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The nuclear debate reaches boiling point in Spain

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The nuclear debate reaches boiling point in Spain


The government of Prime Minister Jose Luis Rodriguez Zapatero is to decide whether to allow an ageing nuclear plant to remain in service longer than its 40-year normal lifespan.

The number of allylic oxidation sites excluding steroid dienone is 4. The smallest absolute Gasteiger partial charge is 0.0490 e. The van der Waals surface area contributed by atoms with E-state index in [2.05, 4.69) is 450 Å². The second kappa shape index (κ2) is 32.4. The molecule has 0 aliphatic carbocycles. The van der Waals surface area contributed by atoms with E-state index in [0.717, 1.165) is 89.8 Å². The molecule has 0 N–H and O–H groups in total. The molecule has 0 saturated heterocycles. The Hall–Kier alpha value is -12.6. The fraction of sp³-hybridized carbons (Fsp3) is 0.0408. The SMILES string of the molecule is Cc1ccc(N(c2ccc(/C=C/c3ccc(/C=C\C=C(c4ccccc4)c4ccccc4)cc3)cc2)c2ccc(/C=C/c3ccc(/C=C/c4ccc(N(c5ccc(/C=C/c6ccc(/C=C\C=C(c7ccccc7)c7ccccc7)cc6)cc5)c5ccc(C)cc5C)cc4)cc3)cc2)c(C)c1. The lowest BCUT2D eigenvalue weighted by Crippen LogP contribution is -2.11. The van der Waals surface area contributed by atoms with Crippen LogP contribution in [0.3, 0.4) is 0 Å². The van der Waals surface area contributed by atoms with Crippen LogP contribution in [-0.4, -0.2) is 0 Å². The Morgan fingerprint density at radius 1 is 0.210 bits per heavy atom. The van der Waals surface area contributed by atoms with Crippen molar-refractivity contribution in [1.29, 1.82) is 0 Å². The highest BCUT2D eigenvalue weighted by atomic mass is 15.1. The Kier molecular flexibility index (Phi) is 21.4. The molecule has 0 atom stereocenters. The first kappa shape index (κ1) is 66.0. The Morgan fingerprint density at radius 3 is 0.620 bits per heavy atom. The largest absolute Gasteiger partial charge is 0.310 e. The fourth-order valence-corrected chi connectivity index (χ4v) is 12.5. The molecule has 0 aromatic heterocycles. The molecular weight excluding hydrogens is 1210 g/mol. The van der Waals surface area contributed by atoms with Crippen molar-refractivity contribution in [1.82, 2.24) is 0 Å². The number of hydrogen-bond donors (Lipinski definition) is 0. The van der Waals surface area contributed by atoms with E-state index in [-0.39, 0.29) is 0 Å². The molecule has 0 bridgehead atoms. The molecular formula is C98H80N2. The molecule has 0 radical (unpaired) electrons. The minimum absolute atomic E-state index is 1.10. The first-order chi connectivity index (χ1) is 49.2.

According to television reports in Spain the Garona nuclear reactor will get the green light until 2013. Prime Minister Zapatero has emphasised the importance of alternative energy sources. “The government has to maintain what is strictly necessary concerning nuclear energy, just the absolutely essential, but the emphasis is on renewable energy,” he said. Workers from the Garona nuclear plant gathered in Madrid to protest the possible closure of the reactor near Burgos in northern Spain in 2013. They faced environmentalists demanding that the plants be closed immediately. Luis Gonzalez Reyes of Spain’s Ecologists in Action said: “It’s about the greed of some private energy companies such as Endese and Iberdrola to continue making a profit.” Spain has eight functioning nuclear plants. Some will not turn 40 until 2020. Permits for six of them are due to be renewed by 2011. Zapatero’s socialists have pledged to gradually replace nuclear power with renewable energy. Spain is the second biggest solar energy producer in the world and is ranked number three worldwide for the production of wind energy. Zapatero’s goal is to cut greenhouse gas emissions and the country’s heavy dependence on imported fuels. This is the first test of his electoral pledge to phase out nuclear power.

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